Church founders speak out on victory against city in soccer stadium fight



ORLANDO, Fla. - For the first time since a little church won its battle against the city of Orlando, the founding family sat down for an on-camera interview.

On Monday, it was announced that Faith Deliverance Temple will get to remain where it is and the city is now moving the Major League Soccer Stadium west.

"I said, 'God we did it. We did it. We won. We won. The little church and the big Goliath, the city," said church founder Catherine Williams.

Williams founded the church with her husband and moved to the land 30 years ago.

Her year-and-a-half long fight to save her church ended with Monday's announcement from Mayor Buddy Dyer.

"We are announcing today that we are dropping the eminent domain proceedings," said Dyer.

WFTV called to break the news to the Williams family.

"When I got the phone call from you, I was headed home from work for lunch," said founding family member Jonathan Williams. "Absolutely ecstatic."

"I just cried. It was so profound that the city had suddenly dropped it. I was just saying, 'God, I thank you, God I thank you,'" said Catherine Williams.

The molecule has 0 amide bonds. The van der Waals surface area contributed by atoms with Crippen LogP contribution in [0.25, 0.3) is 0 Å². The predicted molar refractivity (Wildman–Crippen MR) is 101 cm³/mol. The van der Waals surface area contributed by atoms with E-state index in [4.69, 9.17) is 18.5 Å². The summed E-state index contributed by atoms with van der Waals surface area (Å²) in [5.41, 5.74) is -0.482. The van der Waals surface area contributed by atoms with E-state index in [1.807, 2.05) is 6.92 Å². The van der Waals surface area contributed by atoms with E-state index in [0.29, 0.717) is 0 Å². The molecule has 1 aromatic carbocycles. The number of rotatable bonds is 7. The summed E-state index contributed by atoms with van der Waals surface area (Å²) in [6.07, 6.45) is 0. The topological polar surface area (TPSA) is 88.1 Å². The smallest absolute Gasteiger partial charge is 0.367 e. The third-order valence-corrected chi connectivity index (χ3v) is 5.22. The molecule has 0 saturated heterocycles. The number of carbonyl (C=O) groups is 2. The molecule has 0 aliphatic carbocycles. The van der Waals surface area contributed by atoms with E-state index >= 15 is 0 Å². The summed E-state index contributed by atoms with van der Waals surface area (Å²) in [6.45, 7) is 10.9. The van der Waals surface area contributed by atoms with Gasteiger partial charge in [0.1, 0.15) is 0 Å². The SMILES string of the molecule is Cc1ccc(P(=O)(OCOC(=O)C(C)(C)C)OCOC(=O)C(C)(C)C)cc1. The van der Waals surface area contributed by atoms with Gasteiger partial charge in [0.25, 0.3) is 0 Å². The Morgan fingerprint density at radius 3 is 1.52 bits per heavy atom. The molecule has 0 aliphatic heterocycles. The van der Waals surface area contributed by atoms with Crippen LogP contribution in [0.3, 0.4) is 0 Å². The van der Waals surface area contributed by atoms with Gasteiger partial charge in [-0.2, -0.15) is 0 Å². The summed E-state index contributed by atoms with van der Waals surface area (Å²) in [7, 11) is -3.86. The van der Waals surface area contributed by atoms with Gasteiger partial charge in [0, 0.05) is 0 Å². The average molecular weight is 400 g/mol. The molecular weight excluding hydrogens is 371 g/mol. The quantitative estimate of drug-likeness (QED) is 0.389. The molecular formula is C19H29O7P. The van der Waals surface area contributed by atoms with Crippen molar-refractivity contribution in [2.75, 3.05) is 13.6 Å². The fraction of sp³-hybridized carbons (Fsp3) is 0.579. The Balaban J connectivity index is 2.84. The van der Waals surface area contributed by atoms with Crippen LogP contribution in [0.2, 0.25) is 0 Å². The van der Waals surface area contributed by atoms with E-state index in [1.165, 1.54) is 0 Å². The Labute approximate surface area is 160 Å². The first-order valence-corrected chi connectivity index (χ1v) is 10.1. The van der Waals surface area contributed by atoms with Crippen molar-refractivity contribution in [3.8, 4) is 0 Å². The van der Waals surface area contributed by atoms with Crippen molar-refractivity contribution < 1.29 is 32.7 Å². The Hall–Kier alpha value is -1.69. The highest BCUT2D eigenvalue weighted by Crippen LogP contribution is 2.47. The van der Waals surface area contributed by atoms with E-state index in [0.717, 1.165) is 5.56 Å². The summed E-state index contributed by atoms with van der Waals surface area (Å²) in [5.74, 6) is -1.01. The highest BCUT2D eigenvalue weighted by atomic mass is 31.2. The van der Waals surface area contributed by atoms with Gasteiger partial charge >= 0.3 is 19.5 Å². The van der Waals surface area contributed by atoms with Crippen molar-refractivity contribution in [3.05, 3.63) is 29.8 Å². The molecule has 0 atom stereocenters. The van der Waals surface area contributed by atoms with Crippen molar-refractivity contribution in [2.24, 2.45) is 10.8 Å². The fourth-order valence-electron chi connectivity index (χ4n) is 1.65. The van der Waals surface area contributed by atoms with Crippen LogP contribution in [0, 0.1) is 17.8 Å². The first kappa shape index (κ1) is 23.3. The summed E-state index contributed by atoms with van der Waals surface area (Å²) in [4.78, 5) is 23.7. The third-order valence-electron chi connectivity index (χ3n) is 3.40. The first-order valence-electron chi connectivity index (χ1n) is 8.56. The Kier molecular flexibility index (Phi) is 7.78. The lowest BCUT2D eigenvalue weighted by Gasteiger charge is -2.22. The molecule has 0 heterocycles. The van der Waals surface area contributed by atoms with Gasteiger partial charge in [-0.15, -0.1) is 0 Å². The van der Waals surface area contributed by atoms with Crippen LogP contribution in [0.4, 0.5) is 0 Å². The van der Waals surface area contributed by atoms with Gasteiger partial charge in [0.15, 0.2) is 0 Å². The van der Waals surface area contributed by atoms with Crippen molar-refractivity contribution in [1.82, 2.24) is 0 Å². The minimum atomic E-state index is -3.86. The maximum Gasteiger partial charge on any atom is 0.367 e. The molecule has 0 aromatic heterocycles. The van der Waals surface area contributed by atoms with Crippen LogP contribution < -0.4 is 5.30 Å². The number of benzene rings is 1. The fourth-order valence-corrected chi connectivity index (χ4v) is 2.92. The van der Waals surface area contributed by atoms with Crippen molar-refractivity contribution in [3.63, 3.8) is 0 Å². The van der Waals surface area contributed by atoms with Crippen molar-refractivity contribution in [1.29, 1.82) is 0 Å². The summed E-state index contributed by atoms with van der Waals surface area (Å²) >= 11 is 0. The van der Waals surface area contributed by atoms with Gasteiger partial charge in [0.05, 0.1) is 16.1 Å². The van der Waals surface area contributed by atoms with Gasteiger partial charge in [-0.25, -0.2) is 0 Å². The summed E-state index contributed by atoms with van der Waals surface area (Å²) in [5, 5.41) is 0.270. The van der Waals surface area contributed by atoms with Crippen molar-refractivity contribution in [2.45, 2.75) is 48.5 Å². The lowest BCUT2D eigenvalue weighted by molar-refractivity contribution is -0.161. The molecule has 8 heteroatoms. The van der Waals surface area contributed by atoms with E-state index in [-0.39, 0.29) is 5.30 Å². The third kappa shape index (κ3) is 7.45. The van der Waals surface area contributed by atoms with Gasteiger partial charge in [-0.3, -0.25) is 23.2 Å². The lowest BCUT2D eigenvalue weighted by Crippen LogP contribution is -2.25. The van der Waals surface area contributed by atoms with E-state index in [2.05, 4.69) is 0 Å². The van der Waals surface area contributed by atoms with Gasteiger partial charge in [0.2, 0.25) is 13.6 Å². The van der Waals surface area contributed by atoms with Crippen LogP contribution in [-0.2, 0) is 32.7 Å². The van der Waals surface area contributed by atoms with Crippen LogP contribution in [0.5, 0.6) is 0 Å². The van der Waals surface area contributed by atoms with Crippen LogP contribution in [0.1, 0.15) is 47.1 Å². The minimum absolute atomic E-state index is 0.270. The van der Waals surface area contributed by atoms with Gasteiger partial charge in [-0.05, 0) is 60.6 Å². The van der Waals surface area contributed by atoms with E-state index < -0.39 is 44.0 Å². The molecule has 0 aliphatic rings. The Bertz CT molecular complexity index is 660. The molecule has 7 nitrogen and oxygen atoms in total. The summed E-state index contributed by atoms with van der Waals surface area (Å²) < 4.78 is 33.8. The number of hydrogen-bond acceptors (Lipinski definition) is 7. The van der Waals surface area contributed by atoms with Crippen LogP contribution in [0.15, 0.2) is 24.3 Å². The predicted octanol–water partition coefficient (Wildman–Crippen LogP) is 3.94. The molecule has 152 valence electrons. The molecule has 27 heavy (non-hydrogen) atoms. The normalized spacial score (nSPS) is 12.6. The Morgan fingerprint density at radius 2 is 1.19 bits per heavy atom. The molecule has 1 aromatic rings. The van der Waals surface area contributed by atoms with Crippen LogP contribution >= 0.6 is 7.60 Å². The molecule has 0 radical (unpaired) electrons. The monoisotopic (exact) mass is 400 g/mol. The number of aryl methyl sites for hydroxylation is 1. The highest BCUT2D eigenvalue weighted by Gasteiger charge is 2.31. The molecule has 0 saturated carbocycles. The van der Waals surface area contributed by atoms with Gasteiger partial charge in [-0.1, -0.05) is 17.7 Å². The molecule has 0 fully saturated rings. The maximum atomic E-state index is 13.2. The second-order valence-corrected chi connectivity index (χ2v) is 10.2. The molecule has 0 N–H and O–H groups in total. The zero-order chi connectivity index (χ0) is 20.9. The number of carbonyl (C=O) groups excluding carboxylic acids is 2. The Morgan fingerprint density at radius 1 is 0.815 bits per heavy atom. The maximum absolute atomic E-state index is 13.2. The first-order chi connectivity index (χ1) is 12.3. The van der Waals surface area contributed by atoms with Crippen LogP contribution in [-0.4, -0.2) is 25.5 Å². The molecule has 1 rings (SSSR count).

Even the church's attorneys were surprised at the news.

"In terms of faith, people were praying. In terms of law, this is the first case to test changes to law that were made in 2006," said Andrew Brigham of Brigham Property Rights.

Brigham orchestrated the legal strategy that ended with a win in less than two months after he took the case.

He made it clear to the city that he'd take the case all the way to the Florida Supreme Court.

"The power of eminent domain can no longer be used for economic development," said Brigham.

Now, for the first time since that law passed, there's a case to show for it.

"I am on top of the world," said Jonathan Williams.

The city of Orlando said the move west is better for everyone, but it will require the city to put the stadium on top of a block of the historic Parramore Avenue.